The Philadelphia Eagles hired Oregon coach Chip Kelly in a shock move today.Kelly flirted with the NFL constantly in the last two years, turning down teams at the 11th hour twice.
So everyone will assume that Kelly decided he was finally ready for the NFL.
But it isn’t just that Kelly is ready for the NFL, the NFL is ready for him.
The football world is notoriously stubborn and slow to evolve, but that’s changing rapidly.
The “college-style” stigma in the NFL disappeared this year. Teams showed that you can succeed through experimentation. You can create an offence tailored to what your players do best, regardless of whether that’s “college-style” or not.
Three NFC playoff teams — the 49ers, Redskins, and Seahawks — ran offenses in 2012 that borrowed heavily from college playbooks in ways that were previously frowned-upon in the NFL. Washington essentially used Baylor’s offence to help RGIII transition, the 49ers crushed the Packers by using a college-derived formation called the “pistol,” and the Seahawks became the NFL’s hottest team by running a college play called the read-option (something pro teams never did before) more than anyone in the league.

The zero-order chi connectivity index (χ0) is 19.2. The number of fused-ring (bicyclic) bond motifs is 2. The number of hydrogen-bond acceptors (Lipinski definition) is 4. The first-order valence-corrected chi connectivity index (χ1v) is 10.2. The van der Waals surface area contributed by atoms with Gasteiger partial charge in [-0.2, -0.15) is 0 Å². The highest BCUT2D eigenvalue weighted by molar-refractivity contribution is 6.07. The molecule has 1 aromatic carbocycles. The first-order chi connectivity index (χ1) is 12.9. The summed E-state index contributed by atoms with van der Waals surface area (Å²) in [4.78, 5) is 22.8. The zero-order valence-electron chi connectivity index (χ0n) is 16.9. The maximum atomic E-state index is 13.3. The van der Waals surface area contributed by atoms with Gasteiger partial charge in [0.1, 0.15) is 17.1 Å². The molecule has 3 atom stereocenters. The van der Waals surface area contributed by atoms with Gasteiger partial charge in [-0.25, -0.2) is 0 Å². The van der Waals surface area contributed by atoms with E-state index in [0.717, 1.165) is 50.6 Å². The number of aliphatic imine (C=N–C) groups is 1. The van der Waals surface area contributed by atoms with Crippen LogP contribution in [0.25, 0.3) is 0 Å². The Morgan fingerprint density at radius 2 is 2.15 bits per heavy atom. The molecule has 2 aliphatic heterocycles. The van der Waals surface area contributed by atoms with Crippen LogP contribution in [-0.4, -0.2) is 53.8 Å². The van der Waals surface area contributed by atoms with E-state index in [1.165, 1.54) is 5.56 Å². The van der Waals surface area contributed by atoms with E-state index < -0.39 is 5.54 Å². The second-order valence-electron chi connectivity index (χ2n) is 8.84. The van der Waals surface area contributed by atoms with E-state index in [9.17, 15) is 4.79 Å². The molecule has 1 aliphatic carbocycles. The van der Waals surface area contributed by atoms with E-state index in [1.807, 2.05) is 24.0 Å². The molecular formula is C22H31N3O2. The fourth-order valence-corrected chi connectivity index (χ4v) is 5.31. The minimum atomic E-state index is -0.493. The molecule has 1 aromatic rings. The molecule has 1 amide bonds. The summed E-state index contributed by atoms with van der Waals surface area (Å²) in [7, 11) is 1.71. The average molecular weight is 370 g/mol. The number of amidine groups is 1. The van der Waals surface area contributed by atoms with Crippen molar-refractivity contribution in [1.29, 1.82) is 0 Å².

The tyranny of the pro-style offence is over.
And it wasn’t just these college-style plays that found widespread acceptance in 2012. The New England Patriots experimented with a fast-paced tempo this year to an unprecedented level. They even consulted Kelly when devising a plan to run as many plays per game as possible.
So when you look at the NFL right now, the two core elements of Kelly’s philosophy, 1) fast tempo, and 2) having a running quarterback, are thriving in the pros for the first time ever.
Years from now, we may look at the 2012 season as a tipping point — the moment NFL minds decided en masse that there is no shame in adapting your team to the unique skillsets of your players.
If Kelly came into the NFL five years ago, he would have had to water down his offence with familiar pro-style elements. But that conservatism is fading away, and the NFL is finally ready for him.
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